Gabriel McKee in Religion Dispatches:
"Liberal viewers who oppose the death penalty, for instance, still expect the black hats to get killed in the final shootout. As much as we contend that no one deserves to die, we all throw our personal ethics out the window when we enter a movie theater. We’re all hangin’ judges."
Indeed. I'm a committed pacifist, but I watch Big Love wishing Bill would just solve his problems by killing his father and most of the male members of the Grant family. And that's not even a terribly overtly violent show: think of how I watch Deadwood, Rome, The Sopranos, Dexter.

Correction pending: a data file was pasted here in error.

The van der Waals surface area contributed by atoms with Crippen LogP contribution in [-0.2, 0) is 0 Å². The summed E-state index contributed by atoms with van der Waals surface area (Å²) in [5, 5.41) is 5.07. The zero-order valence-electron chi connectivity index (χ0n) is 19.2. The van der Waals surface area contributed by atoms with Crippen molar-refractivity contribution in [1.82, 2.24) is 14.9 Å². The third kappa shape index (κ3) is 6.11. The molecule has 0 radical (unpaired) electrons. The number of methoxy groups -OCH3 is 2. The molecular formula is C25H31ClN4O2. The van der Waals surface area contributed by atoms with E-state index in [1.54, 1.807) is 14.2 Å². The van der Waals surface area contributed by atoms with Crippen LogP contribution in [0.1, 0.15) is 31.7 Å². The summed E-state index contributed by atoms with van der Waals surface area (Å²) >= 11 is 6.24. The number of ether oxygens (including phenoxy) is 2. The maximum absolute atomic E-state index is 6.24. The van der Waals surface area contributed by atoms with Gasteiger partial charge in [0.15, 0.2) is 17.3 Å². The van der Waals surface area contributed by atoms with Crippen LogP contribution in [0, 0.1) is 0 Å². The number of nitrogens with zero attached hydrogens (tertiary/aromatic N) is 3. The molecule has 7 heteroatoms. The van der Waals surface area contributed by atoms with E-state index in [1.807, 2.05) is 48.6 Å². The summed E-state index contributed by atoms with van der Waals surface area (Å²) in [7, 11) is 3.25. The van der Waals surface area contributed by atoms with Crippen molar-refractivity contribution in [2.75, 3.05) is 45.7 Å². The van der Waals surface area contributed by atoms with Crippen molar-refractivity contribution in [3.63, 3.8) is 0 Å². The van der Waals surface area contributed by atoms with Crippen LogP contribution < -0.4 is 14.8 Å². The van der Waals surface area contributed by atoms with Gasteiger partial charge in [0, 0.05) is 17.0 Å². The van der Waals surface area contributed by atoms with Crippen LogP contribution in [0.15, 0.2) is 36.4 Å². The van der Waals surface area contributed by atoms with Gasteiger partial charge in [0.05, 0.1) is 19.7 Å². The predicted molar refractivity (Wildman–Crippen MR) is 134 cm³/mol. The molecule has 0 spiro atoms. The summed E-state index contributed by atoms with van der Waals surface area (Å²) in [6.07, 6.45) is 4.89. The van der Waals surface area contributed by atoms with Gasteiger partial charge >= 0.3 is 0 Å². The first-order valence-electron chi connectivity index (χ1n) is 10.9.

The problem isn't, I think, whether a nonviolent person can enjoy violent entertainment; after all, in a film no actual people are killed. The problem comes when television and film reflect a particular narrative to us, a narrative that tells us violence solves problems. Too many people imbibe this fictional narrative of what McKee calls "redemptive violence," which may lead them away from the conclusion that in the real world violence causes deeper problems, and toward the conclusion that violence is an effective and moral way to solve problems. But it is neither.